“You could fix up those blond curls of yours, maybe paint your nails. You ain’t got time to dilly-dally. Once the girls in town catch on, he’s gonna be snapped right up,” says CeeCee, clicking her fingers.
“They can have him. I still love Joel.”
CeeCee shakes her head and mumbles to herself. “That’s about the dumbest thing I ever heard. You know he’s moved on.”
I certainly do. There’s no one in this small town of ours that doesn’t know. He sure as hell made a mockery of me. Childhood sweethearts, until twenty-three months, four days and, oh, five hours ago. He’s made a mistake, and he’ll come back, I just know it. Money’s what caused it, or lack thereof. He’s gone, hightailed it out of town with some redheaded bimbo originally from Kentucky. She’s got more money than Donald Trump, and that’s why if you ask me. We lost our house after his car yard went belly up, and I nearly lost my business.
“Lookie here,” CeeCee says. “I think we’re about to get our first customer.”
The doorbell jangles, and in comes Walt, who sells furniture across the way.
“Morning, ladies.” He takes off his almost-threadbare earmuff hat. I’ve never seen Walt without the damn thing, but he won’t hear a word about it. It’s his lucky hat, he says. Folks round here have all sorts of quirks like that.
“Hey, Walt,” I say. “Sure is snowing out there.”
“That it is. Mulled-wine weather if you ask me.”
CeeCee washes her hands, and dries them on her apron. “We don’t have none of that, but I can fix you a steaming mug of gingerbread coffee, Walt. Surely will warm those hands o’ yours. How’d you like that?”
“Sounds mighty nice,” he says, edging closer to the fire. The logs crackle and spit, casting an orange glow over Walt’s ruddy face.

Wednesday, 7 October 2015

The Girl With No Past - Kathryn Croft

"Leah Mills lives a life of a fugitive – kept on the run by one terrible day from her past. It is a lonely life, without a social life or friends until – longing for a connection – she meets Julian. For the first time she dares to believe she can live a normal life.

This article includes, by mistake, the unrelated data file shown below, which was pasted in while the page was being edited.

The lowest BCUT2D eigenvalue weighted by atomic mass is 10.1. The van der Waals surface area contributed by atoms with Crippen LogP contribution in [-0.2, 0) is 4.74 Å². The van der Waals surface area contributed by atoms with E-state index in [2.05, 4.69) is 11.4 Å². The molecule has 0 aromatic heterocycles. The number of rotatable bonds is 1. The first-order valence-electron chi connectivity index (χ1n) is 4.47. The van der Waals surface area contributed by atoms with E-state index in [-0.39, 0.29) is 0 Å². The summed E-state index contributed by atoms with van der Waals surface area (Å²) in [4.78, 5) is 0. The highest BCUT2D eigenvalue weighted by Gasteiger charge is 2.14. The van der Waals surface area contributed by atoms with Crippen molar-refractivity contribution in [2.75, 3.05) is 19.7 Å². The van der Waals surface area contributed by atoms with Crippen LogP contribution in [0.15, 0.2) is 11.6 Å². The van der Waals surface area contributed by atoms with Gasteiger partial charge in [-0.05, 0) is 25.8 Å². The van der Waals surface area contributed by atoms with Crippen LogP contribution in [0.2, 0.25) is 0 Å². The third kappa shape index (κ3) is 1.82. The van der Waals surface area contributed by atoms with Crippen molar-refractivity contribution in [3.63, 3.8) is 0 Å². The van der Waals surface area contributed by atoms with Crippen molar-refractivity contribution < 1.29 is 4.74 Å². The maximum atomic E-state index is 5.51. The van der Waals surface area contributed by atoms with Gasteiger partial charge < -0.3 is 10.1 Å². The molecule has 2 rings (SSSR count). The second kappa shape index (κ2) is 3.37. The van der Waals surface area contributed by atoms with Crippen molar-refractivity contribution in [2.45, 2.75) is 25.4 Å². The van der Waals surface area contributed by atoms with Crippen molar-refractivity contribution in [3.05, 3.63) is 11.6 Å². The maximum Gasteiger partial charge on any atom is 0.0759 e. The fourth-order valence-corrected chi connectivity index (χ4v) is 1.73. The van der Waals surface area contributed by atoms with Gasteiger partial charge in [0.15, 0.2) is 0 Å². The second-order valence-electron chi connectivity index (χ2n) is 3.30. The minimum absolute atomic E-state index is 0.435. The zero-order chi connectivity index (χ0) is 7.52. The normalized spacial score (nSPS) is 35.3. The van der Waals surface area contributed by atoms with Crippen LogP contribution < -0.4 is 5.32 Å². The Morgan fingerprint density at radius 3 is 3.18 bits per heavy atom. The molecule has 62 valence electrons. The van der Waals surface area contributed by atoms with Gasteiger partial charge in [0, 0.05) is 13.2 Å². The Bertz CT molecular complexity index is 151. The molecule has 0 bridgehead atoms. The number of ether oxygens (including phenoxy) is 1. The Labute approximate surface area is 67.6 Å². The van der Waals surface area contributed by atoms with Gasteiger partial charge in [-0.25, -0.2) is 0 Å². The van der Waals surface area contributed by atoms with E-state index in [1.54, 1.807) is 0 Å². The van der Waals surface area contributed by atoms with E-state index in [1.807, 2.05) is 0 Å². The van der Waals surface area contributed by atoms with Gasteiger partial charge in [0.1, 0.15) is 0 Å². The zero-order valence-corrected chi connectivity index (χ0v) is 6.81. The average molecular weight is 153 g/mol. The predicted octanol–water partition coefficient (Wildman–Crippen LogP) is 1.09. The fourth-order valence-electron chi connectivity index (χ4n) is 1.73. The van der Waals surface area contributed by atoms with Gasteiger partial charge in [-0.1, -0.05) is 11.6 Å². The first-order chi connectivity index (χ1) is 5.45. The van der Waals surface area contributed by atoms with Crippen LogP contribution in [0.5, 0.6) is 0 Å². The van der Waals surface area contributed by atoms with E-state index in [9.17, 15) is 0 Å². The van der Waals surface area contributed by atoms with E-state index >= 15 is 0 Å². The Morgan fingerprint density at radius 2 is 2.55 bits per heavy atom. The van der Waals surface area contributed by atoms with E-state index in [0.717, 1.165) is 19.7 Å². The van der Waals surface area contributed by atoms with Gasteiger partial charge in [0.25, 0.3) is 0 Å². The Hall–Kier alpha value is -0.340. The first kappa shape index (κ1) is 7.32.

Then, on the fourteenth anniversary of that day, she receives a card. Someone knows the truth about what happened. Someone who won’t stop until they’ve destroyed the life Leah has created. 

But is Leah all she seems? Or does she deserve everything she gets?  

Everyone has secrets. But some are deadly."

BLIMEY. This book is GRIPPY - I sat and read it over the course of a day and a night, purely because I couldn't put it down. 
Another tale carried by an unreliable narrator (my reading seems to have a theme lately), I wasn't entirely sure through the entire novel whether I liked Leah Mills or not. In fact, I still don't know. The reader knows that something happened in Leah's past which means that she currently lives like a fugitive, not making any friends or letting anyone into her life. The thing that makes this book so bloody grippy, is that nothing is given away through the whole book. I LOVED that element of it - it's so cleverly written that although you know SOMETHING has happened, it is so well concealed that you have to race to the end to find out, all the while perched on the edge of your seat.
Unlikeable characters? Literally ZERO plot information? It is FABULOUS. 

The Girl With No Past is out on 15th October and you can get it here:


**Thanks to Bookouture for my ARC**

Monday, 5 October 2015

I Hope You Dance - Beth Moran

"Ruth Henderson has moved back in with her parents - something she swore she would never do, especially not at the age of thirty-three. But in the face of the mountain of debt left by her late-partner and the fact that her teenage daughter, Maggie, is expressing her grief through acts of delinquency, there was really only one option.